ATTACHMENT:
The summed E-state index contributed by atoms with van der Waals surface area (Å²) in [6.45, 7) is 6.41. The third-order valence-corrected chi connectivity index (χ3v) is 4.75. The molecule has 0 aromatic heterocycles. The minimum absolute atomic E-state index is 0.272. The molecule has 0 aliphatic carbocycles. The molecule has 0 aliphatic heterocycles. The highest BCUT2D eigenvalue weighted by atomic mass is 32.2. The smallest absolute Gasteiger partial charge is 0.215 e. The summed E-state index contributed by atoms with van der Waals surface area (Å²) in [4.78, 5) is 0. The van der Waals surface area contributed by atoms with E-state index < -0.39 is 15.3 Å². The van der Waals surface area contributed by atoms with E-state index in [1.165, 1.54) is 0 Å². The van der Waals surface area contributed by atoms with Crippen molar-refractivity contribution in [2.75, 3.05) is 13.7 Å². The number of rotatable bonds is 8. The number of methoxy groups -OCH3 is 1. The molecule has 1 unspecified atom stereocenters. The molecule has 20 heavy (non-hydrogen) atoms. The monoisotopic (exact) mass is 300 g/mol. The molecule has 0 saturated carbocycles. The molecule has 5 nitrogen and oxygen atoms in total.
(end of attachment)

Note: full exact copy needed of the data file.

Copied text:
The summed E-state index contributed by atoms with van der Waals surface area (Å²) in [6.45, 7) is 6.41. The third-order valence-corrected chi connectivity index (χ3v) is 4.75. The molecule has 0 aromatic heterocycles. The minimum absolute atomic E-state index is 0.272. The molecule has 0 aliphatic carbocycles. The molecule has 0 aliphatic heterocycles. The highest BCUT2D eigenvalue weighted by atomic mass is 32.2. The smallest absolute Gasteiger partial charge is 0.215 e. The summed E-state index contributed by atoms with van der Waals surface area (Å²) in [4.78, 5) is 0. The van der Waals surface area contributed by atoms with E-state index < -0.39 is 15.3 Å². The van der Waals surface area contributed by atoms with E-state index in [1.165, 1.54) is 0 Å². The van der Waals surface area contributed by atoms with Crippen molar-refractivity contribution in [2.75, 3.05) is 13.7 Å². The number of rotatable bonds is 8. The number of methoxy groups -OCH3 is 1. The molecule has 1 unspecified atom stereocenters. The molecule has 20 heavy (non-hydrogen) atoms. The monoisotopic (exact) mass is 300 g/mol. The molecule has 0 saturated carbocycles. The molecule has 5 nitrogen and oxygen atoms in total.